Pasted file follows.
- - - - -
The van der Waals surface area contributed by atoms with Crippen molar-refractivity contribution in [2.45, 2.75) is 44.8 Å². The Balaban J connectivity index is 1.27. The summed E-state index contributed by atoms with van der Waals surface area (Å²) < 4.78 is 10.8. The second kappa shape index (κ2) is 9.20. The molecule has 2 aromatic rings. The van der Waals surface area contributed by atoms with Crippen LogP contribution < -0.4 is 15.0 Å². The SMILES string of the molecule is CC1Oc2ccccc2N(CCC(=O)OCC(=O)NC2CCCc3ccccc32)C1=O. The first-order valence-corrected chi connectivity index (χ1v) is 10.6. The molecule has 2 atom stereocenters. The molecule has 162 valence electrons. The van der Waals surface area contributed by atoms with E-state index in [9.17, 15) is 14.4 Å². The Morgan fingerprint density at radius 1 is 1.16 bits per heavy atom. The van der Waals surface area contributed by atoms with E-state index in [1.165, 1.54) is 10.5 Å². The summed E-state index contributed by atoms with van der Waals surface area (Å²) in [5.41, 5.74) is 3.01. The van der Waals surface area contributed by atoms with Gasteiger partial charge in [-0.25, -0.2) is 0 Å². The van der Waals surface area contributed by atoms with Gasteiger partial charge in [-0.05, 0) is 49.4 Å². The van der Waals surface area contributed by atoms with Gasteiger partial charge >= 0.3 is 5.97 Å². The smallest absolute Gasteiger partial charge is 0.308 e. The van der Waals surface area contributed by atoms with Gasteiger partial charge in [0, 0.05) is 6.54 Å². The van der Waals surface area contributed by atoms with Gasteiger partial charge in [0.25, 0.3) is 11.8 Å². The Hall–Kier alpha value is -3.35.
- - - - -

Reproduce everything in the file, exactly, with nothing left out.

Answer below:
The van der Waals surface area contributed by atoms with Crippen molar-refractivity contribution in [2.45, 2.75) is 44.8 Å². The Balaban J connectivity index is 1.27. The summed E-state index contributed by atoms with van der Waals surface area (Å²) < 4.78 is 10.8. The second kappa shape index (κ2) is 9.20. The molecule has 2 aromatic rings. The van der Waals surface area contributed by atoms with Crippen LogP contribution < -0.4 is 15.0 Å². The SMILES string of the molecule is CC1Oc2ccccc2N(CCC(=O)OCC(=O)NC2CCCc3ccccc32)C1=O. The first-order valence-corrected chi connectivity index (χ1v) is 10.6. The molecule has 2 atom stereocenters. The molecule has 162 valence electrons. The van der Waals surface area contributed by atoms with E-state index in [9.17, 15) is 14.4 Å². The Morgan fingerprint density at radius 1 is 1.16 bits per heavy atom. The van der Waals surface area contributed by atoms with E-state index in [1.165, 1.54) is 10.5 Å². The summed E-state index contributed by atoms with van der Waals surface area (Å²) in [5.41, 5.74) is 3.01. The van der Waals surface area contributed by atoms with Gasteiger partial charge in [-0.25, -0.2) is 0 Å². The van der Waals surface area contributed by atoms with Gasteiger partial charge in [-0.05, 0) is 49.4 Å². The van der Waals surface area contributed by atoms with Gasteiger partial charge >= 0.3 is 5.97 Å². The smallest absolute Gasteiger partial charge is 0.308 e. The van der Waals surface area contributed by atoms with Gasteiger partial charge in [0, 0.05) is 6.54 Å². The van der Waals surface area contributed by atoms with Gasteiger partial charge in [0.25, 0.3) is 11.8 Å². The Hall–Kier alpha value is -3.35.